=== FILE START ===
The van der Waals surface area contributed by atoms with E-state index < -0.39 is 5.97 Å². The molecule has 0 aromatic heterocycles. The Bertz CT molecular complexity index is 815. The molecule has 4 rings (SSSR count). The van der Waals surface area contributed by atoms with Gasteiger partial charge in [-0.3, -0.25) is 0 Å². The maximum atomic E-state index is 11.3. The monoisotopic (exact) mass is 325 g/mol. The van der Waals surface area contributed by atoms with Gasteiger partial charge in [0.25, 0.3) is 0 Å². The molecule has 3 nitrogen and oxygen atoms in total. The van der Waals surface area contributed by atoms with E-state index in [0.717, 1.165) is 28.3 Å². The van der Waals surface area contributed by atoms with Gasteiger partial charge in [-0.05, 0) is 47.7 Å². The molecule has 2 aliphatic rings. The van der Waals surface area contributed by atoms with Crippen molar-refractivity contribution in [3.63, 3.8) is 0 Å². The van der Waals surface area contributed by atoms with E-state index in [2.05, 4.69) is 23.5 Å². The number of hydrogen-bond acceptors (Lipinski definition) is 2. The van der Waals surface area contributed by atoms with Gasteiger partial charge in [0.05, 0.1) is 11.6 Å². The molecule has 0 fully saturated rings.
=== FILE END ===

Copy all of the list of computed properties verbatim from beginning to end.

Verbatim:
The van der Waals surface area contributed by atoms with E-state index < -0.39 is 5.97 Å². The molecule has 0 aromatic heterocycles. The Bertz CT molecular complexity index is 815. The molecule has 4 rings (SSSR count). The van der Waals surface area contributed by atoms with Gasteiger partial charge in [-0.3, -0.25) is 0 Å². The maximum atomic E-state index is 11.3. The monoisotopic (exact) mass is 325 g/mol. The van der Waals surface area contributed by atoms with Gasteiger partial charge in [0.25, 0.3) is 0 Å². The molecule has 3 nitrogen and oxygen atoms in total. The van der Waals surface area contributed by atoms with E-state index in [0.717, 1.165) is 28.3 Å². The van der Waals surface area contributed by atoms with Gasteiger partial charge in [-0.05, 0) is 47.7 Å². The molecule has 2 aliphatic rings. The van der Waals surface area contributed by atoms with Crippen molar-refractivity contribution in [3.63, 3.8) is 0 Å². The van der Waals surface area contributed by atoms with E-state index in [2.05, 4.69) is 23.5 Å². The number of hydrogen-bond acceptors (Lipinski definition) is 2. The van der Waals surface area contributed by atoms with Gasteiger partial charge in [0.05, 0.1) is 11.6 Å². The molecule has 0 fully saturated rings.